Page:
Today’s Atlanta paper has a rather prominent package of articles on the book I noted here. We also learn about this LAT review, where the reviewer criticizes Hedges for, in essence, calling for an abridgement of First Amendment freedoms of religion and speech to deal with those he describes as incipient fascists. The better response, the reviewer argues, is political. He’s right, of course.
What Hedges can’t concede, and sell any books, is how marginal genuine theocrats are among conservative Christians. He can make his case only by willfully misunderstanding the language of dominion.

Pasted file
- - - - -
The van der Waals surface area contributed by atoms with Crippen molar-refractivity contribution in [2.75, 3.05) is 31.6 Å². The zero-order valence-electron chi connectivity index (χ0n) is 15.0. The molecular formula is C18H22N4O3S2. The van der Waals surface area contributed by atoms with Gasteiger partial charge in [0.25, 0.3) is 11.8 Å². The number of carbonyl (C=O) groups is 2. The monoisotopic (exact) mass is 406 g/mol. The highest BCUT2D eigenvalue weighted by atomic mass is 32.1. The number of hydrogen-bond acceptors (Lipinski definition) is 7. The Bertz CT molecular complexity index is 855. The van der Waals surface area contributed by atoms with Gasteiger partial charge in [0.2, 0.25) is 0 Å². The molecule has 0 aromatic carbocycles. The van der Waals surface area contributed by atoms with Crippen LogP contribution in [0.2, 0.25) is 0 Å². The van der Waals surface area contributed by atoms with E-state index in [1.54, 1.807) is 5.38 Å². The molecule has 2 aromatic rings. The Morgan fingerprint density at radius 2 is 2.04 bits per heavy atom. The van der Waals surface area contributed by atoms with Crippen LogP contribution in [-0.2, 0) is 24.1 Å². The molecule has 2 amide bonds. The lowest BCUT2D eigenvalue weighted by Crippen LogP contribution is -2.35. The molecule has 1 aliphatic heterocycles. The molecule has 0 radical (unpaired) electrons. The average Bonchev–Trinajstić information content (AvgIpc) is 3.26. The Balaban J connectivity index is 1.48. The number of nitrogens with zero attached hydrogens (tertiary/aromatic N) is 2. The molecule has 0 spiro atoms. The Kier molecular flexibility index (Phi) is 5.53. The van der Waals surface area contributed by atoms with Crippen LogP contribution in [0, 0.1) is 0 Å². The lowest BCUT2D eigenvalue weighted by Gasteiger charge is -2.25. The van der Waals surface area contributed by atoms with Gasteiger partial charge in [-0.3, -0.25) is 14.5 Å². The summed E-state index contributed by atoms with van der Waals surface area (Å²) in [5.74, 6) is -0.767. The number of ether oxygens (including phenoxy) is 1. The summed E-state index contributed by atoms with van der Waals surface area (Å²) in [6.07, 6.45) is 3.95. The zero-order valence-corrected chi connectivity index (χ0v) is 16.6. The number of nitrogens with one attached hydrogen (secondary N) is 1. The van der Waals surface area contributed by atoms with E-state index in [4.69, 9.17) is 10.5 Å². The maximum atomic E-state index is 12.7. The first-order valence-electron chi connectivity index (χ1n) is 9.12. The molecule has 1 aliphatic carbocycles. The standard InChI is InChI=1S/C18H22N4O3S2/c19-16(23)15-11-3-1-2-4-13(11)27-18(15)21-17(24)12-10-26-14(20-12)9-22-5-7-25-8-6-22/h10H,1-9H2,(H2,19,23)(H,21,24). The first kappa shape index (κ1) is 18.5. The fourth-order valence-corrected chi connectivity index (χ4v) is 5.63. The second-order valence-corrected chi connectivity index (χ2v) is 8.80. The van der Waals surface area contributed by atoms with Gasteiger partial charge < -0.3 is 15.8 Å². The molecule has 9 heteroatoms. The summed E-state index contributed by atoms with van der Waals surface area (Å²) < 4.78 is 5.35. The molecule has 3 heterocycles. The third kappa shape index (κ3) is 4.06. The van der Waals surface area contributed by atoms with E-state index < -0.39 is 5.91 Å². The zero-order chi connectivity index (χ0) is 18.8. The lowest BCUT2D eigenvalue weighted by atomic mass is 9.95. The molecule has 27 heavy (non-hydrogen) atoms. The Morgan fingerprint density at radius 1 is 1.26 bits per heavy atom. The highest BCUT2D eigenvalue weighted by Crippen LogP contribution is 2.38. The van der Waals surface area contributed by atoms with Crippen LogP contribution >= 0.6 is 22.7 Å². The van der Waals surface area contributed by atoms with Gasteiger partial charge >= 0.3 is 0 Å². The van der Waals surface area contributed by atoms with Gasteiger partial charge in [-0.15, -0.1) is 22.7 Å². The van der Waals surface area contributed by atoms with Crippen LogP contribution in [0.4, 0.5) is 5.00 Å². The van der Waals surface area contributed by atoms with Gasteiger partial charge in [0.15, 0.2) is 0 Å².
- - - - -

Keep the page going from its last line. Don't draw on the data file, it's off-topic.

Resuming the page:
Another point, and I’m done. Hedges taxes conservative Christians with reaching out to broken people and manipulating them. First of all, would he not have them reach out to broken people (which, according to at least one version of the Christian tradition is everyone)? And isn’t it arguably authentically Christian to tell those broken people that their redemption ultimately can’t be found in this world? Even if we take his understanding of brokenness (mostly economic and psychological, all apparently explicable in material terms), would he not have churches reach out to them, offering a variety of different kinds of support (not only spiritual, but also material)? If churches didn’t mix the spiritual with the material, they’d be no different from the secular welfare and therapeutic bureaucracies, and hence ultimately dispensable. But perhaps that’s what someone who thinks the First Amendment can be readily jettisoned in the face of a very speculative threat wants.